Researchers at the Donnelly Centre in Toronto have found that dozens
of genes, previously thought to have similar roles across different
organisms, are in fact unique to humans and could help explain how our
species came to exist.
These genes code for a class of proteins known as transcription
factors, or TFs, which control gene activity. TFs recognize specific
snippets of the DNA code called motifs, and use them as landing sites to
bind the DNA and turn genes on or off.
Previous research had suggested that TFs which look similar across
different organisms also bind similar motifs, even in species as diverse
as fruit flies and humans. But a new study from Professor Timothy Hughes‘ lab, at the Donnelly Centre for Cellular and Biomolecular Research, shows that this is not always the case.
Writing in the journal Nature Genetics, the researchers
describe a new computational method which allowed them to more
accurately predict motif sequences each TF binds in many different
species. The findings reveal that some sub-classes of TFs are much more
functionally diverse than previously thought.
“Even between closely related species there’s a non-negligible
portion of TFs that are likely to bind new sequences,” says Sam Lambert,
former graduate student in Hughes’ lab who did most of the work on the
paper and has since moved to the University of Cambridge for a
“This means they are likely to have novel functions by regulating
different genes, which may be important for species differences,” he
Even between chimps and humans, whose genomes are 99 per cent
identical, there are dozens of TFs which recognize diverse motifs
between the two species in a way that would affect expression of
hundreds of different genes.
“We think these molecular differences could be driving some of the
differences between chimps and humans,” says Lambert, who won the
Jennifer Dorrington Graduate Research Award for outstanding doctoral
research at U of T’s Faculty of Medicine.
To reanalyze motif sequences, Lambert developed new software which
looks for structural similarities between the TFs’ DNA binding regions
that relate to their ability to bind the same or different DNA motifs.
If two TFs, from different species, have a similar composition of
amino-acids, building blocks of proteins, they probably bind similar
motifs. But unlike older methods, which compare these regions as a
whole, Lambert’s automatically assigns greater value to those
amino-acids– a fraction of the entire region– which directly contact
the DNA. In this case, two TFs may look similar overall, but if they
differ in the position of these key amino-acids, they are more likely to
bind different motifs. When Lambert compared all TFs across different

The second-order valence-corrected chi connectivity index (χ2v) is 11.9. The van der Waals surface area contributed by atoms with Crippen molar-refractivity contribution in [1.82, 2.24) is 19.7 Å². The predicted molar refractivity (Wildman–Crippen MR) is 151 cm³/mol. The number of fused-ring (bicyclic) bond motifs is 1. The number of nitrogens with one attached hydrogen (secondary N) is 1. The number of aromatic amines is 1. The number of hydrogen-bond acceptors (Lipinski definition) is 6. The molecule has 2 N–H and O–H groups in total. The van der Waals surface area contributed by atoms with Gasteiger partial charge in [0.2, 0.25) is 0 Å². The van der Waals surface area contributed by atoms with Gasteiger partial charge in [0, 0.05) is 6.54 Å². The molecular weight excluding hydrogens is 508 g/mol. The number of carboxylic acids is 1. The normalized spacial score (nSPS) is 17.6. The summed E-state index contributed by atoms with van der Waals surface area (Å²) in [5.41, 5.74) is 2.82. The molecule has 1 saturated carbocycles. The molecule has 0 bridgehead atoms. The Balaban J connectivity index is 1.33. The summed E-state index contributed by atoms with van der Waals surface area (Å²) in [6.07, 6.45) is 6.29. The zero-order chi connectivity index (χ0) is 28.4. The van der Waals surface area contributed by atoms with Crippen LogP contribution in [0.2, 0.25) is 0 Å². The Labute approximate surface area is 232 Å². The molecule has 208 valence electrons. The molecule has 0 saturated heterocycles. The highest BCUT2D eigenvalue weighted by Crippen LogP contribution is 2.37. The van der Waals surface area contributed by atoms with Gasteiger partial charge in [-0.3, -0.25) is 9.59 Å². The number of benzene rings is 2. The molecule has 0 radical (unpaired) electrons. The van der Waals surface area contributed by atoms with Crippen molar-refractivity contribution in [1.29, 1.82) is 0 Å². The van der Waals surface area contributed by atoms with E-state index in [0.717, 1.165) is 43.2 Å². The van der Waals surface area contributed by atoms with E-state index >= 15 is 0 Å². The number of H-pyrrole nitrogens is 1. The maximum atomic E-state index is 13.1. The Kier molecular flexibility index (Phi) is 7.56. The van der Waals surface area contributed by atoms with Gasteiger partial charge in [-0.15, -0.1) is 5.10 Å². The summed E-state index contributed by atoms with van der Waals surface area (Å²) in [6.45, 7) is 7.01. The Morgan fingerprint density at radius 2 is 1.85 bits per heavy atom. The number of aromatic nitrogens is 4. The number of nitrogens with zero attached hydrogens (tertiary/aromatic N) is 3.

species and matched to all available motif sequence data, he found that
many human TFs recognize different sequences–and therefore regulate
different genes– than versions of the same proteins in other animals.
The finding contradicts earlier research, which stated that almost
all of human and fruit fly TFs bind the same motif sequences, and is a
call for caution to scientists hoping to draw insights about human TFs
by only studying their counterparts in simpler organisms.
“There is this idea that has persevered, which is that the TFs bind
almost identical motifs between humans and fruit flies,” says Hughes,
who is also a professor in U of T’s Department of Molecular Genetics and
Fellow of the Canadian Institute for Advanced Research. “And while
there are many examples where these proteins are functionally conserved,
this is by no means to the extent that has been accepted.”
As for TFs that have unique human roles, these belong to the rapidly
evolving class of so-called C2H2 zinc finger TFs, named for zinc
ion-containing finger-like protrusions, with which they bind the DNA.
Their role remains an open question but it is known that organisms
with more diverse TFs also have more cell types, which can come together
in novel ways to build more complicated bodies.
Hughes is excited about a tantalizing possibility that some of these
zinc finger TFs could be responsible for the unique features of human
physiology and anatomy–our immune system and the brain, which are the
most complex among animals. Another concerns sexual dimorphism:
countless visible, and often less obvious, differences between sexes
that guide mate selection–decisions that have an immediate impact on
reproductive success, and can also have profound impact on physiology in
the long term. The peacock’s tail or facial hair in men are classic
examples of such features.
“Almost nobody in human genetics studies the molecular basis of
sexual dimorphism, yet these are features that all human beings see in
each other and that we are all fascinated with,” says Hughes. “I’m
tempted to spend the last half of my career working on this, if I can
figure out how to do it!”
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